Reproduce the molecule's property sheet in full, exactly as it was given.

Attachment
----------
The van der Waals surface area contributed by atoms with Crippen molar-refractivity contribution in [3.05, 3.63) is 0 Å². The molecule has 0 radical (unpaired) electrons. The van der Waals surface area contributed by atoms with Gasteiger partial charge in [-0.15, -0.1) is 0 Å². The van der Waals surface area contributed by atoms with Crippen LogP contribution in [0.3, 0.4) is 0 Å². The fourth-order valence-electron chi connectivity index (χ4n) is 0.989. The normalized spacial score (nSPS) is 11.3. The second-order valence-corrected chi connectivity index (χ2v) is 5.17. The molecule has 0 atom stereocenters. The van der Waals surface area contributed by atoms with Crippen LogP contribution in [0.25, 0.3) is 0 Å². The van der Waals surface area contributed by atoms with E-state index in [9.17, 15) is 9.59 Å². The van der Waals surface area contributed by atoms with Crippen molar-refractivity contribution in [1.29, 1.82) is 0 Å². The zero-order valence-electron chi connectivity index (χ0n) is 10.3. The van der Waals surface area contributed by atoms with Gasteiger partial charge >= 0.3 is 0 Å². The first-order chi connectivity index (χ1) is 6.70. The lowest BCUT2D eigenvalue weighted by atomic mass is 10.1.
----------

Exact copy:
The van der Waals surface area contributed by atoms with Crippen molar-refractivity contribution in [3.05, 3.63) is 0 Å². The molecule has 0 radical (unpaired) electrons. The van der Waals surface area contributed by atoms with Gasteiger partial charge in [-0.15, -0.1) is 0 Å². The van der Waals surface area contributed by atoms with Crippen LogP contribution in [0.3, 0.4) is 0 Å². The fourth-order valence-electron chi connectivity index (χ4n) is 0.989. The normalized spacial score (nSPS) is 11.3. The second-order valence-corrected chi connectivity index (χ2v) is 5.17. The molecule has 0 atom stereocenters. The van der Waals surface area contributed by atoms with Crippen LogP contribution in [0.25, 0.3) is 0 Å². The van der Waals surface area contributed by atoms with E-state index in [9.17, 15) is 9.59 Å². The van der Waals surface area contributed by atoms with Crippen molar-refractivity contribution in [1.29, 1.82) is 0 Å². The zero-order valence-electron chi connectivity index (χ0n) is 10.3. The van der Waals surface area contributed by atoms with Gasteiger partial charge >= 0.3 is 0 Å². The first-order chi connectivity index (χ1) is 6.70. The lowest BCUT2D eigenvalue weighted by atomic mass is 10.1.